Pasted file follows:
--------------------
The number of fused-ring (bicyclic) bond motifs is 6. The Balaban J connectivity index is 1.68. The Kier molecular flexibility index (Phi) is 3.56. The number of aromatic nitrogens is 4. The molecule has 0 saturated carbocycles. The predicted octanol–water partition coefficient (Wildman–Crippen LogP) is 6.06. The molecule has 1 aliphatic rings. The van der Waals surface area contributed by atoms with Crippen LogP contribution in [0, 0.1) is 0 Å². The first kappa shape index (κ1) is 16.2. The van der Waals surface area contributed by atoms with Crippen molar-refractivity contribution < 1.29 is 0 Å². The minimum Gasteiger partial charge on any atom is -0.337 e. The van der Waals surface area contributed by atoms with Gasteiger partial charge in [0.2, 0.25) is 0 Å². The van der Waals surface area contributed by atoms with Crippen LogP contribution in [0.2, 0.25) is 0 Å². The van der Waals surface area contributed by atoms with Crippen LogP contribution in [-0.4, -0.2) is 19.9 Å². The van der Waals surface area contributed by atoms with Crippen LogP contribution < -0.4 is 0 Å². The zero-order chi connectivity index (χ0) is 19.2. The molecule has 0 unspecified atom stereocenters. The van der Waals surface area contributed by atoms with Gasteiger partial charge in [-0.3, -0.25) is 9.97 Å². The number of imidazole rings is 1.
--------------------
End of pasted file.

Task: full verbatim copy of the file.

The number of fused-ring (bicyclic) bond motifs is 6. The Balaban J connectivity index is 1.68. The Kier molecular flexibility index (Phi) is 3.56. The number of aromatic nitrogens is 4. The molecule has 0 saturated carbocycles. The predicted octanol–water partition coefficient (Wildman–Crippen LogP) is 6.06. The molecule has 1 aliphatic rings. The van der Waals surface area contributed by atoms with Crippen LogP contribution in [0, 0.1) is 0 Å². The first kappa shape index (κ1) is 16.2. The van der Waals surface area contributed by atoms with Crippen molar-refractivity contribution < 1.29 is 0 Å². The minimum Gasteiger partial charge on any atom is -0.337 e. The van der Waals surface area contributed by atoms with Gasteiger partial charge in [0.2, 0.25) is 0 Å². The van der Waals surface area contributed by atoms with Crippen LogP contribution in [0.2, 0.25) is 0 Å². The van der Waals surface area contributed by atoms with Crippen LogP contribution in [-0.4, -0.2) is 19.9 Å². The van der Waals surface area contributed by atoms with Crippen LogP contribution < -0.4 is 0 Å². The zero-order chi connectivity index (χ0) is 19.2. The molecule has 0 unspecified atom stereocenters. The van der Waals surface area contributed by atoms with Gasteiger partial charge in [-0.3, -0.25) is 9.97 Å². The number of imidazole rings is 1.